The discourse side of Twitter has had a busy week or two, all thanks to a lengthy piece on The New York Times, that came out on October 5. Written by Robert Kolker, the piece titled ‘Who is the Bad Art Friend?’ has been seeing sprawling debate, with chunky threads discussing the merits and demerits of two ‘friends’ embroiled in a prolonged legal feud over a work of art. Dawn Dorland and Sonya Larson, two authors from the Boston literary circle, battled it out over the latter having allegedly lifted a part of a letter written by the former to the recipient of her kidney donation. Dorland claimed it was plagiarism to do so; Larson refuted and added that there was an element of racism and white saviour complex in Dorland’s allegations against her. The legal battle saw Dorland suing Larson for plagiarism, and Larson suing Dorland for defamation. The Twitter debate has, by now, entered into the murky territory of how racism and morality interact, as well as the age-old question of life vis-à-vis art.
What are the focal points of the ‘bad art friend’ debate?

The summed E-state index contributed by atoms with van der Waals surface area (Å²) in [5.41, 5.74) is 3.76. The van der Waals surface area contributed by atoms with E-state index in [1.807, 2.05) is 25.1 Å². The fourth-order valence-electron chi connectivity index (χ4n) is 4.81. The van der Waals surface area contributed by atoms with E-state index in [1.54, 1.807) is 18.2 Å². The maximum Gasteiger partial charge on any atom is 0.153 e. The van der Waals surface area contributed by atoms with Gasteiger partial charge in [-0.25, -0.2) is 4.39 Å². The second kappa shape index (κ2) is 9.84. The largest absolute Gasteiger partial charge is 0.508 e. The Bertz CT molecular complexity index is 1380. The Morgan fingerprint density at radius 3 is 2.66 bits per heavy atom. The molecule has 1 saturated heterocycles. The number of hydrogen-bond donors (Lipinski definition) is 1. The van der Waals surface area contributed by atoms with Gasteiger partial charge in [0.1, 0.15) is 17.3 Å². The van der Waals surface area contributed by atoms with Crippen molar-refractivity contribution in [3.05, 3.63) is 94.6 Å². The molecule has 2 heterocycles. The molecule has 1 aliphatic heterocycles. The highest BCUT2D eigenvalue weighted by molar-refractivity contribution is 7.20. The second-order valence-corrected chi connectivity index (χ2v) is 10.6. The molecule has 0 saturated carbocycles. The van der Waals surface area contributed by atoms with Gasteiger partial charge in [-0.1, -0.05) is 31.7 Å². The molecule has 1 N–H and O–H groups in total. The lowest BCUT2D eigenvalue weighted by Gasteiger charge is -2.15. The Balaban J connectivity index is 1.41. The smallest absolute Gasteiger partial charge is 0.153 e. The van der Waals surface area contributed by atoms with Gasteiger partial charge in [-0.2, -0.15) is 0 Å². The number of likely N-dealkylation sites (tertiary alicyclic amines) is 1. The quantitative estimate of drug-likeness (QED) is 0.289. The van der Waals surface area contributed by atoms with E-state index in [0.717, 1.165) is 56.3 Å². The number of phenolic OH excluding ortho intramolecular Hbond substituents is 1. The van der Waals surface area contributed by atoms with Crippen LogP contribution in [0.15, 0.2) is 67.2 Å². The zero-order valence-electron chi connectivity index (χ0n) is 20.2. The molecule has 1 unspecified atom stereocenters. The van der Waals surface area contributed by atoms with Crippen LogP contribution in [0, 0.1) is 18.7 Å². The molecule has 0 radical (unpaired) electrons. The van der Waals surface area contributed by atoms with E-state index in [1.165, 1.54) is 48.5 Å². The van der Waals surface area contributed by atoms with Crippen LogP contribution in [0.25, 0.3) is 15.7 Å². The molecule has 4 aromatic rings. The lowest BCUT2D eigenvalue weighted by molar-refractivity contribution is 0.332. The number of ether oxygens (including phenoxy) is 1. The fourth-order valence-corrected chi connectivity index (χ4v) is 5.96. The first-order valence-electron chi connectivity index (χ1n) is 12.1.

The main talking points for most of the social media have revolved around Dorland’s ‘emotional neediness’ in monitoring who was interacting with her Facebook posts on her kidney donation, and a gratuitous, navel-gazing brand of “kindness” that reeks of narcissism. On the side that has admonished Larson, the talking point has been on the appropriation of someone’s lived experience and then terming their resistance as white privilege. There were discussions on morality: is an act of kindness rendered futile if the doer does it for accolade? Several conflicting narratives have also emerged on who was the first one to make the issue legal. However, beyond the technicalities, there is another side to the B.A.F. debate. In the course of their battle, Dorland found out that Larson and other members of the writers’ nonprofit GrubStreet were having lengthy chats discussing just how cringeworthy the former was. At the heart of the matter, there is also this question, then: what if the people you consider friends secretly hate you?